Do you suppose that a group of reasonably well-heeled U.S. employers would object if the government made them pay their foreign workers $2.00 an hour plus room and board (with "room" sometimes being a tent)?
The answer is "Yes."
The ones who are objecting to this wage rate are the sheep and goat farmers of the American West, who have successfully used special arrangements within the H-2A foreign worker program for at least a generation to subsidize their big ranches.
Belatedly, and under a court order, the Department of Labor is proposing to rewrite the old, industry-slanted arrangements that DoL had made in the past.
All of this involves the preservation of a long-outdated bit of agriculture, the use of shepherds to work 24-7 in upland mountain pastures during the grass-growing season. Such shepherds are currently paid $750 a month plus room and board in the H-2A program. DoL says that in addition to a full-time job caring for the sheep during daylight hours, they are "on call" 24 hours a day to take care of emergencies — such as attacks by coyotes, storms, and serious illnesses within the flock.
It is a terrible job. During Franco's regime in Spain, Basques became a persecuted minority and, in one of the world's smaller refugee flows, Basque men took on the job of watching U.S. sheep by night, getting green cards after half a dozen years in the pasture. After Franco died, the flow of Basques dried up and U.S. ranchers turned to herders from Mexico, Mongolia, and Peru.
The standards laid on by the old (and current) DoL regulations are very minimal: $750 a month plus room and board. "Room" in this setting does not imply a dwelling with a roof, windows, heat, power, or running water. It allows for the use of portable trailers or tents. "Board" means that the workers are given groceries and cook for themselves. The wage in California is higher because of state government action.
The Department of Labor, commendably, is trying to double the existing wages, which have been virtually flat for 22 years, and the ranchers are howling. The $2.00/hour figure mentioned earlier is based on a 24-7 job situation. (There are 720 hours in a 30-day month; the wage rates proposed by DoL, which vary from state to state, are mostly in the $1,400-$1,500 a month range.) The proposed $2.00 an hour average, admittedly, includes some sleep time and cooking time.
With wages (using the 24-hour day) currently at about $1.00 an hour plus room and board, the industry hires either no citizens, or virtually no citizens. Because of the current DoL rules, this is an industry that is completely dependent on near-indentured, ill-paid, and isolated foreign workers. As I have suggested in the past this is a totally out-of-date type of agriculture — like harvesting wheat with a scythe — and it should not be kept alive artificially by the use of under-paid foreign workers.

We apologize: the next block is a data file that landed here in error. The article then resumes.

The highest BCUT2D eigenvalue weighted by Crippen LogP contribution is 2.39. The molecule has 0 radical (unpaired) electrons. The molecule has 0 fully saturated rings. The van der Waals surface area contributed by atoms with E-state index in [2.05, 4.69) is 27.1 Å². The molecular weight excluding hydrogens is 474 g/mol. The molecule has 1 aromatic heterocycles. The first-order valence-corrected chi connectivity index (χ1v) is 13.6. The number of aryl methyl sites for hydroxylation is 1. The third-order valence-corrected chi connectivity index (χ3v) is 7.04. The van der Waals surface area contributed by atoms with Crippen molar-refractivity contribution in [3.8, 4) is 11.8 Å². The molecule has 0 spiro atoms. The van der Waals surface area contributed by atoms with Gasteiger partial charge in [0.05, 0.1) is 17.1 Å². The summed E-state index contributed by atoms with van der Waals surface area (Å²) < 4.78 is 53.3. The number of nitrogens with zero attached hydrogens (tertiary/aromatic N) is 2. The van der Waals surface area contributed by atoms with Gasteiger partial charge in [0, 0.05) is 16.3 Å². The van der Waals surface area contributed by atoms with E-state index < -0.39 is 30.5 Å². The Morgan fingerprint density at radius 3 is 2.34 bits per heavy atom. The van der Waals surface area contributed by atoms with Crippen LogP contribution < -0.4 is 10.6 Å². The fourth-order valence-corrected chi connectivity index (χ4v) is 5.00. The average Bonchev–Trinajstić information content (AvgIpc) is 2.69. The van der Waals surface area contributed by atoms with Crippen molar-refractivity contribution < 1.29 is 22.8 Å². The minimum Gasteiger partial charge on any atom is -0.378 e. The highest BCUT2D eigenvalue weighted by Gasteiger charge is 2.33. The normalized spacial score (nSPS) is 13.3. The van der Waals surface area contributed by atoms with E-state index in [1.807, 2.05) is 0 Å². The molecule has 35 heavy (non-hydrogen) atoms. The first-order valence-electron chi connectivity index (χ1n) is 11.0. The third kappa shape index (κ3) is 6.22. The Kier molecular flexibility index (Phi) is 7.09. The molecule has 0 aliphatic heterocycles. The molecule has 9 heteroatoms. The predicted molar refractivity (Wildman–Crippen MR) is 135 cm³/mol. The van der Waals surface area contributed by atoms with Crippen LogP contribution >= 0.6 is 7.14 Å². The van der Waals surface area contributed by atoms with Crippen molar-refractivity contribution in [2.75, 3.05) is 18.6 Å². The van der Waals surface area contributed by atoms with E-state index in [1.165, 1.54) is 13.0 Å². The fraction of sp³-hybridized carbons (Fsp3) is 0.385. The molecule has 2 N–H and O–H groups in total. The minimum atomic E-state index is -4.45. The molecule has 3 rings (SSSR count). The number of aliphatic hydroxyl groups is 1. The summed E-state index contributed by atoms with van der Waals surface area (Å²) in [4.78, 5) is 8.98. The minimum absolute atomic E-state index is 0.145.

The ranchers, of course, disagree. Even before the proposed rules were published their trade group, the American Sheep Industry Association said, "the rule that the DoL is to propose will be a disaster for the sheep industry."
The case is Mendoza v. Perez, with the former being a green card holder and the latter being the Secretary of Labor at the time. The decision can be seen here. The appeals court remanded the case to the district court, which, in turn, ordered DoL to come up with a new set of regulations.
The department issued a long notice on April 15 explaining what it proposed to do, and why, as well as the proposed regulations. The deadline for comments is May 15.
Although the department's document is written in the usual, color-it-all-grey verbiage of the government, sometimes the grim conditions endured by the shepherds shine through the fog. Here are two examples:
The Department has found employers who do not provide water at all times, and employees who were forced to melt snow for drinking water.
The rule proposes continuing the current requirement that in such a temporary situation, each worker must have a separate bed or bedding (e.g., sleeping bag).
The temporary situation the DoL has in mind is an emergency in which, for no more than three days, two workers could be housed in a facility meant for one. The employers, in effect, are told that they cannot force the shepherds to sleep together. Similarly, ranchers were told that if they did not furnish a source of heat they had to provide adequate winter clothing and sleeping bags.
That such bare-bones requirements have to be spelled out by the DoL suggests that working from a portable home on the range can be pretty primitive.
Incidentally, the department uses the term "sheepherder" in its writings. I prefer the shorter, more poetic, and probably older term used in the Bible.
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